Apple iOS 6 launches September 19
If you've got iPhone 4 or 4S, recent iPod touch or one of the two recent iPads, Apple will give you iOS 6, and you won't wait long. The Cupertino, Calif,-based company formally announced the release date, September 19, during a media event today.
New iOS 6 features include FaceTime video over cellular, Facebook integration, Passbook for buying movie tickets and other passes, shared photo streams and new maps app, among others. Apple released a developer preview in June. Perhaps most notable among the new features is Apple's homegrown maps app, replacing the one long provided by Google.
Unlike Android, iOS isn't nearly as fragmented. Manufacturers and carriers decide when to release new Android updates, and they're stingy about it. For example, based on the number of devices accessing Google Play in the 14 days prior to September 4, just 1.2 percent run Android 4.1 Jelly Bean, which is the newest version. The majority, 57.5 percent, run older Android 2.3 Gingerbread. By contrast, Apple controls updates and makes them immediately available to all supported devices.
Still, more broadly, Android eclipses iOS. In the United States during second quarter, Android share was 59 percent to 31 percent for iOS, according to NPD. Globally, Android sales share was 64.1 percent but only 18.8 percent for iOS, according to Gartner.
Some of the more notable new features in iOS 6:
1. Facebook integration. iOS 5 brought Twitter, its successor goes for the larger social network. Users will be able to share to Facebook from just about anywhere in the operating system. Take a picture, for example, and post to Facebook. However, Android offers more flexibility, by letting developers tap into APIs for sharing. So someone taking a photo can share to a much wider choice of services, such as Facebook, Instagram, Tumblr, Twitter and many others right from the camera app.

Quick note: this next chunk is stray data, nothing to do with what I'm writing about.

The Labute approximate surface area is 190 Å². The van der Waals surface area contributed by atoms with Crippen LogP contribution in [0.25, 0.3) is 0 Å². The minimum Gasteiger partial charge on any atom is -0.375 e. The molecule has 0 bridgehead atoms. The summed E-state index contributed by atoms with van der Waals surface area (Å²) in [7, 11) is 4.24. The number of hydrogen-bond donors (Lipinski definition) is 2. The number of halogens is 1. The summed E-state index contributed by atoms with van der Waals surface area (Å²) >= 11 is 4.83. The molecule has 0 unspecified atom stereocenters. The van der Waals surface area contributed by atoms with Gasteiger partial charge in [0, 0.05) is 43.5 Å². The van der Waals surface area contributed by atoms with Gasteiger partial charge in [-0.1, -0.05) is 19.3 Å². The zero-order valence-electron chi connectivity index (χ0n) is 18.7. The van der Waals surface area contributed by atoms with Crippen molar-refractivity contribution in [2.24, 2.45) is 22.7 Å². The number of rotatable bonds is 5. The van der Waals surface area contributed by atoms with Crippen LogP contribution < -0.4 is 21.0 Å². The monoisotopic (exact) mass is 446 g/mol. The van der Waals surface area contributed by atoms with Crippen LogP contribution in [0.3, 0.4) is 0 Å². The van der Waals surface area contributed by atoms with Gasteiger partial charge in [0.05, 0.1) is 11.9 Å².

2. Maps. For the first five versions, Apple relied on Google. No longer. iOS 6 brings Apple's own app. Features include turn-by-turn navigation, real-time traffic information and flyover perspectives. Visually, based on previews, Apple delivers stunning maps and uses device sensors to provide more of a being there experience.
3. Siri. Apple introduced the "personal assistant" feature on iPhone 4S and promises it will be better (how about works at all) this round. The new Siri is more like Google Now by using capabilities like location to offer more meaningful information, such as movies and restaurants.
4. Passbook. Need to check into a flight or redeem a movie pass? Passbook can assist with both. Think of the feature as a pass and coupon manager available anytime, anywhere your iOS 6 device goes.
5. Safari. The mobile browser finally catches up to the likes of Chrome and Firefox by offering tab sync. Chrome already fully supports open tab sync across devices, something Safari users only get with this update. Say, who's copying whom?